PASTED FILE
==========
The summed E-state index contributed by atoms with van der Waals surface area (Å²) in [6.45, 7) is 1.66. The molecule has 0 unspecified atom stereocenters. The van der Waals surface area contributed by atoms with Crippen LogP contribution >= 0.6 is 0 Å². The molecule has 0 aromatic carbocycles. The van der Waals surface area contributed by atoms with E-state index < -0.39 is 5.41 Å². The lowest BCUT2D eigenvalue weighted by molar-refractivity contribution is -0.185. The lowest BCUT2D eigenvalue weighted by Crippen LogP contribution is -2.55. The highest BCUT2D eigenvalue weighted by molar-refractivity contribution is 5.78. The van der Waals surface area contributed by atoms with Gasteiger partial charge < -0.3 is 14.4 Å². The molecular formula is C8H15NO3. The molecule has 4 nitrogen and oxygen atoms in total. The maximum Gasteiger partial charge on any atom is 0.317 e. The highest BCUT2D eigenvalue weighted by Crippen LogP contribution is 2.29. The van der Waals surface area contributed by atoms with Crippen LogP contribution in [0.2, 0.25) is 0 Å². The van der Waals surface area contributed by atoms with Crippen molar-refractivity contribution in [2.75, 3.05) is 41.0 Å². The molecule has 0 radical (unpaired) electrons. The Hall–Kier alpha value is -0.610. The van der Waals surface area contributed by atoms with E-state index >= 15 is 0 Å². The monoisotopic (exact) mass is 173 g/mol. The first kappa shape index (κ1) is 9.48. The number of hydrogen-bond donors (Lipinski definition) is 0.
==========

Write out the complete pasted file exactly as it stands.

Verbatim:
The summed E-state index contributed by atoms with van der Waals surface area (Å²) in [6.45, 7) is 1.66. The molecule has 0 unspecified atom stereocenters. The van der Waals surface area contributed by atoms with Crippen LogP contribution >= 0.6 is 0 Å². The molecule has 0 aromatic carbocycles. The van der Waals surface area contributed by atoms with E-state index < -0.39 is 5.41 Å². The lowest BCUT2D eigenvalue weighted by molar-refractivity contribution is -0.185. The lowest BCUT2D eigenvalue weighted by Crippen LogP contribution is -2.55. The highest BCUT2D eigenvalue weighted by molar-refractivity contribution is 5.78. The van der Waals surface area contributed by atoms with Gasteiger partial charge < -0.3 is 14.4 Å². The molecular formula is C8H15NO3. The molecule has 4 nitrogen and oxygen atoms in total. The maximum Gasteiger partial charge on any atom is 0.317 e. The highest BCUT2D eigenvalue weighted by Crippen LogP contribution is 2.29. The van der Waals surface area contributed by atoms with Crippen LogP contribution in [0.2, 0.25) is 0 Å². The van der Waals surface area contributed by atoms with Crippen molar-refractivity contribution in [2.75, 3.05) is 41.0 Å². The molecule has 0 radical (unpaired) electrons. The Hall–Kier alpha value is -0.610. The van der Waals surface area contributed by atoms with E-state index >= 15 is 0 Å². The monoisotopic (exact) mass is 173 g/mol. The first kappa shape index (κ1) is 9.48. The number of hydrogen-bond donors (Lipinski definition) is 0.